The overall aim of this thesis is to 1) investigate the prevalence of stigmatizing experiences and beliefs of devaluation and discrimination among persons with mental illness, and 2) to investigate the relationship between beliefs of devalua¬tion/¬discrimination, rejection experiences and sociodemographic/clinical patient characteristics, social networks, self esteem, empowerment and subjective quality of life. The thesis comprises four papers. Part one of the study was designed as a cross-sectional study using a convenience sample of 200 consumers in current contact with mental health services or with earlier experiences of this. In order to reach subjects with different experiences of mental illness recruitment were made at inpatient and outpatient settings, rehabilitation units and among members of user organizations. This part of the study is presented in paper I-III. In the second part of the study 25 mental health user's who participated in the cross-sectional study were interviewed with regard to experiences of rejection related to their mental illness (Paper IV).
Paper I investigates prevalence of rejection experiences and beliefs of devaluation and discrimination and the relationship to sociodemographic and clinical patient charac¬teristics. Except for a few areas, more than half of the participants believed that psychiatric patients might face severe devaluation and discrimination. Almost half of the participants reported that they avoided people, because they felt that they look down on people with mental illness. Paper II examines beliefs of devaluation/¬discrimination, actual rejection experiences, empowerment, social network and the relationship of these factors to subjective quality of life among 150 individuals with mental illness. Paper III compares subgroups with low and high levels of rejection experiences with regard to self-esteem, sense of coherence and empowerment.
In summary this thesis shows moderate associations between more frequent rejection experiences and a lower degree of global functioning, a greater number of admissions to inpatient psychiatric care and with current contact with social services (Paper I). In Paper II the factors most prominently related to subjective quality of life were overall empowerment and overall social network. For a subgroup of subjects suffering from psychotic disorders there was a significant negative relationship between subjective quality of life and rejection experiences. Subjects suffering from psychotic disorders also reported more frequent rejection experiences than subjects with affective disorders or other disorders. The main finding in Paper III was that more rejection experiences were associated with lower level of sense of coherence and to a lesser extent, with lower level of empowerment and self-esteem. Paper IV showed that experiences of devaluation and discrimination can be found in many areas, and seemed to result in more constricted social networks, unemployment and reductions of life opportunities.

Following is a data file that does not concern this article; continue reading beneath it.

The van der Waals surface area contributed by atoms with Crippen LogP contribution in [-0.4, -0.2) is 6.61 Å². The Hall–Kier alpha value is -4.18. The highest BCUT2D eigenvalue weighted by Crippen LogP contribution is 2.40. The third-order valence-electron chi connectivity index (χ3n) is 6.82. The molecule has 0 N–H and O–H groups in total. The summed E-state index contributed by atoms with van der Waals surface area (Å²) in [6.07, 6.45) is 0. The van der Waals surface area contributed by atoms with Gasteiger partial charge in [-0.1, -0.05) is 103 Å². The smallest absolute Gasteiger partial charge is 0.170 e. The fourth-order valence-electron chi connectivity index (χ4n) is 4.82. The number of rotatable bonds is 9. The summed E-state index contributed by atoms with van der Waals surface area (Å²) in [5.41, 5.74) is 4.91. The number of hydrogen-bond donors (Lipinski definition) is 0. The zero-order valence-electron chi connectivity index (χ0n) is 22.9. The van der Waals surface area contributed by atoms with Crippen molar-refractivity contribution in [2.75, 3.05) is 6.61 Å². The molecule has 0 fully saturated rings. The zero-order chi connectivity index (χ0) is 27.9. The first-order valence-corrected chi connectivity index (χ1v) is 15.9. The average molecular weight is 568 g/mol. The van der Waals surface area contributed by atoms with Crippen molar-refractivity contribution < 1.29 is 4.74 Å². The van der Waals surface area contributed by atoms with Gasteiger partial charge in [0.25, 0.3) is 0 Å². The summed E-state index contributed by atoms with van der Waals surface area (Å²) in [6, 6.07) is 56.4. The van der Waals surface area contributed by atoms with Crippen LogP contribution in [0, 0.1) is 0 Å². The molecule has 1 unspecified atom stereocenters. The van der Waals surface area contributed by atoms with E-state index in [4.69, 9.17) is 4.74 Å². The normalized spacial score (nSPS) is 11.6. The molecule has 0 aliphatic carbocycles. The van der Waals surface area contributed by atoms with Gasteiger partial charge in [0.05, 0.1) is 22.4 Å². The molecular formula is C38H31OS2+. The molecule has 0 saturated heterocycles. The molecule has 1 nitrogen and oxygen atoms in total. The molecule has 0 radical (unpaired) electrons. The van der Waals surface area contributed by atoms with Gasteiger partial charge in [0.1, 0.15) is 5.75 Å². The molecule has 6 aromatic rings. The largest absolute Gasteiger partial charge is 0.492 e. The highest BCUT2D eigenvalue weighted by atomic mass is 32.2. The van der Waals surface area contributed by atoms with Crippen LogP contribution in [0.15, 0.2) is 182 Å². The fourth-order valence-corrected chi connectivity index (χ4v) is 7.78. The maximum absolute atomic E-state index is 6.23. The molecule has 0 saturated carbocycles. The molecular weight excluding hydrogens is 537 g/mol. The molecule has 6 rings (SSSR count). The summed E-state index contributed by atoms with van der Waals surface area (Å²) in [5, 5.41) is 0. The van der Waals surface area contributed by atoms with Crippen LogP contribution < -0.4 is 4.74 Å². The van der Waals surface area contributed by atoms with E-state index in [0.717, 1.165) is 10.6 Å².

- Department of Health Sciences
- Björkman, Tommy, Supervisor
- Hansson, Lars, Supervisor
- Wentz, Elisabeth, Supervisor, External person
|Award date||2010 Nov 25|
|Publication status||Published - 2010|
Place: Hörsal 1 HSC, Baravägen 3, Lund
Name: Lutzén, Kim
Affiliation: Karolinska Institutet
The information about affiliations in this record was updated in December 2015.
The record was previously connected to the following departments: Division of Nursing (Closed 2012) (013065000)
- sense of coherence
- social network
- sociodemographic and clinical factors
- lived experience
- beliefs of devaluation/¬discrimination
- mental illness
- rejection experiences
- subjective quality of life.